But theory aside, who will be installing a multi-million dollar ($10 million and up) D-Wave One in the next few years, especially at a time of crunched budgets?  Perhaps the best advertising mechanism the company has lies in its work with Lockheed Martin.  While they haven’t been overt about what problems they’re using their D-Wave setup for, the USC-Lockheed Martin Center for Quantum Computing has been very vocal about their belief in the future of quantum computing.

Lockheed took care to stress the importance of optimization problem solving–finding the best possible answer in a sea of possible answers–which means that’s where their interests likely lie. Government, intelligence and industrial uses remains unclear, but Ewald says that new uses and use cases for these systems will emerge in all areas typically reserved for HPC, including financial services, oil and gas, life sciences–the usual suspects.

“This type of computer is not intended for surfing the internet, but it does solve this narrow but important type of problem really, really fast,” said Dr. Catherine McGeoch. “There are degrees of what it can do. If you want it to solve the exact problem it’s built to solve, at the problem sizes I tested, it’s thousands of times faster than anything I’m aware of. If you want it to solve more general problems of that size, I would say it competes – it does as well as some of the best things I’ve looked at. At this point it’s merely above average but shows a promising scaling trajectory.”

For now, D-Wave stands alone in an emerging market, in much the same way Cray was the monolith at the beginning of the era it kicked off. Ewald is in the unique position of having been at the forefront of one disruptive event in technology, while rounding out his long career leading another such transition.

Subscribe to HPCwire's Weekly Update!

Be the most informed person in the room! Stay ahead of the tech trends with industy updates delivered to you every week!

China’s TianHe-2A will Use Proprietary Accelerator and Boast 94 Petaflops Peak

September 25, 2017

The details of China’s upgrade to TianHe-2 (MilkyWay-2) – now TianHe-2A – were revealed last week at the Third International High Performance Computing Forum (IHPCF2017) in China. The TianHe-2A will use a proprieta Read more…

By John Russell

SC17 Preview: Invited Talk Lineup Includes Gordon Bell, Paul Messina and Many Others

September 25, 2017

With the addition of esteemed supercomputing pioneer Gordon Bell to its invited talk lineup, SC17 now boasts a total of 12 invited talks on its agenda. As SC explains, "Invited Talks are a premier component of the SC Read more…

By Tiffany Trader

GlobalFoundries Puts Wind in AMD’s Sails with 12nm FinFET

September 24, 2017

From its annual tech conference last week (Sept. 20), where GlobalFoundries welcomed more than 600 semiconductor professionals (reaching the Santa Clara venue’s max capacity and doubling 2016 attendee numbers), the one Read more…

By Tiffany Trader

HPE Extreme Performance Solutions

HPE Prepares Customers for Success with the HPC Software Portfolio

High performance computing (HPC) software is key to harnessing the full power of HPC environments. Development and management tools enable IT departments to streamline installation and maintenance of their systems as well as create, optimize, and run their HPC applications. Read more…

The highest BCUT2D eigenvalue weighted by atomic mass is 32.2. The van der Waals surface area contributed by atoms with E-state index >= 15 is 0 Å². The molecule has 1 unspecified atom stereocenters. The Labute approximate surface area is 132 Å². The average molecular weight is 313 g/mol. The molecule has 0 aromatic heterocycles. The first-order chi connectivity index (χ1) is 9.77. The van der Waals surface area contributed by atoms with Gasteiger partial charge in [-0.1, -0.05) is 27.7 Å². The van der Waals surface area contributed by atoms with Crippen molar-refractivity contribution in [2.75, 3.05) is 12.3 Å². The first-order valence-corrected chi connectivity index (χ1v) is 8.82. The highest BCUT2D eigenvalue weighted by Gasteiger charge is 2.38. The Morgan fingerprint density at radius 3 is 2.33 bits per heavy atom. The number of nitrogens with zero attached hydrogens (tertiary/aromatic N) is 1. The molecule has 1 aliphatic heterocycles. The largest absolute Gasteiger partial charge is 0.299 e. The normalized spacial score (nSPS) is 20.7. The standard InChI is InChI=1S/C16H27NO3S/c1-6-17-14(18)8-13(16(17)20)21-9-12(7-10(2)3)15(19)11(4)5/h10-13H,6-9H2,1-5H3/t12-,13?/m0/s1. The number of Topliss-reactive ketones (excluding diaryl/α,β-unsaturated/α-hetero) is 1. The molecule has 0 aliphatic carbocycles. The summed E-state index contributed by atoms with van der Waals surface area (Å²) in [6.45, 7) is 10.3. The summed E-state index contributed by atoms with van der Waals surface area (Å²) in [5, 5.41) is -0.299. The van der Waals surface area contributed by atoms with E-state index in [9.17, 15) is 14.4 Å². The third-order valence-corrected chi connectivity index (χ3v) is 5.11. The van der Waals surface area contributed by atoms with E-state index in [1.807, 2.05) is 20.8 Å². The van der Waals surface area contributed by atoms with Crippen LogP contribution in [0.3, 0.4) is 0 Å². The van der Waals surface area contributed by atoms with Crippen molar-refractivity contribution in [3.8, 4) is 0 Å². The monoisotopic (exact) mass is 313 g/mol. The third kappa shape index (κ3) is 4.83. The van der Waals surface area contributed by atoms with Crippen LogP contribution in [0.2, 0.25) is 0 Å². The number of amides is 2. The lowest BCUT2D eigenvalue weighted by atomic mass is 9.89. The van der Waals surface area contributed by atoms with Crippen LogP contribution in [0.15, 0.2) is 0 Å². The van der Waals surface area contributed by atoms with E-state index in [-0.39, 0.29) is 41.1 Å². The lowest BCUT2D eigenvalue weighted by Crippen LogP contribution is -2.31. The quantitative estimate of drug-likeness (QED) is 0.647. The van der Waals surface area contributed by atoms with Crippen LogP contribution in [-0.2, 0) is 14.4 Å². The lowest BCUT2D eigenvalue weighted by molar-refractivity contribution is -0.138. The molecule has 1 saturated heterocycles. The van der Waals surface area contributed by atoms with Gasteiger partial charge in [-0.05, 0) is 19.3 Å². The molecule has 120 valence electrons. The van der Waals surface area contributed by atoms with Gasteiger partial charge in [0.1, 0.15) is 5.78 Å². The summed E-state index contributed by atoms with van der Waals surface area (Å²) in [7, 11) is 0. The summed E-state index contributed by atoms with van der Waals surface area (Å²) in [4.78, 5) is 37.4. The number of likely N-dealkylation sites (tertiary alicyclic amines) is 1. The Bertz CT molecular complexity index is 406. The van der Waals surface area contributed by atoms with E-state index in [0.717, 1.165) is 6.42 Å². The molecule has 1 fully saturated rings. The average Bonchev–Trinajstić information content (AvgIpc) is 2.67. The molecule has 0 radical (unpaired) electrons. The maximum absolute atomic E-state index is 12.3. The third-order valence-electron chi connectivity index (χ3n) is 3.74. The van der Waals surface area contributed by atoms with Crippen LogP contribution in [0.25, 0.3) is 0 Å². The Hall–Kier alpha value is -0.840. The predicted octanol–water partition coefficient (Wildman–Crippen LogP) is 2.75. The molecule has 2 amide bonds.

Machine Learning at HPC User Forum: Drilling into Specific Use Cases

September 22, 2017

The 66th HPC User Forum held September 5-7, in Milwaukee, Wisconsin, at the elegant and historic Pfister Hotel, highlighting the 1893 Victorian décor and art of “The Grand Hotel Of The West,” contrasted nicely with Read more…

By Arno Kolster

China’s TianHe-2A will Use Proprietary Accelerator and Boast 94 Petaflops Peak

September 25, 2017

The details of China’s upgrade to TianHe-2 (MilkyWay-2) – now TianHe-2A – were revealed last week at the Third International High Performance Computing Fo Read more…

By John Russell

GlobalFoundries Puts Wind in AMD’s Sails with 12nm FinFET

September 24, 2017

From its annual tech conference last week (Sept. 20), where GlobalFoundries welcomed more than 600 semiconductor professionals (reaching the Santa Clara venue Read more…

By Tiffany Trader

Machine Learning at HPC User Forum: Drilling into Specific Use Cases

September 22, 2017

The 66th HPC User Forum held September 5-7, in Milwaukee, Wisconsin, at the elegant and historic Pfister Hotel, highlighting the 1893 Victorian décor and art o Read more…

By Arno Kolster

Stanford University and UberCloud Achieve Breakthrough in Living Heart Simulations

September 21, 2017

Cardiac arrhythmia can be an undesirable and potentially lethal side effect of drugs. During this condition, the electrical activity of the heart turns chaotic, Read more…

By Wolfgang Gentzsch, UberCloud, and Francisco Sahli, Stanford University

PNNL’s Center for Advanced Tech Evaluation Seeks Wider HPC Community Ties

September 21, 2017

Two years ago the Department of Energy established the Center for Advanced Technology Evaluation (CENATE) at Pacific Northwest National Laboratory (PNNL). CENAT Read more…

By John Russell

Exascale Computing Project Names Doug Kothe as Director

September 20, 2017

The Department of Energy’s Exascale Computing Project (ECP) has named Doug Kothe as its new director effective October 1. He replaces Paul Messina, who is stepping down after two years to return to Argonne National Laboratory. Kothe is a 32-year veteran of DOE’s National Laboratory System. Read more…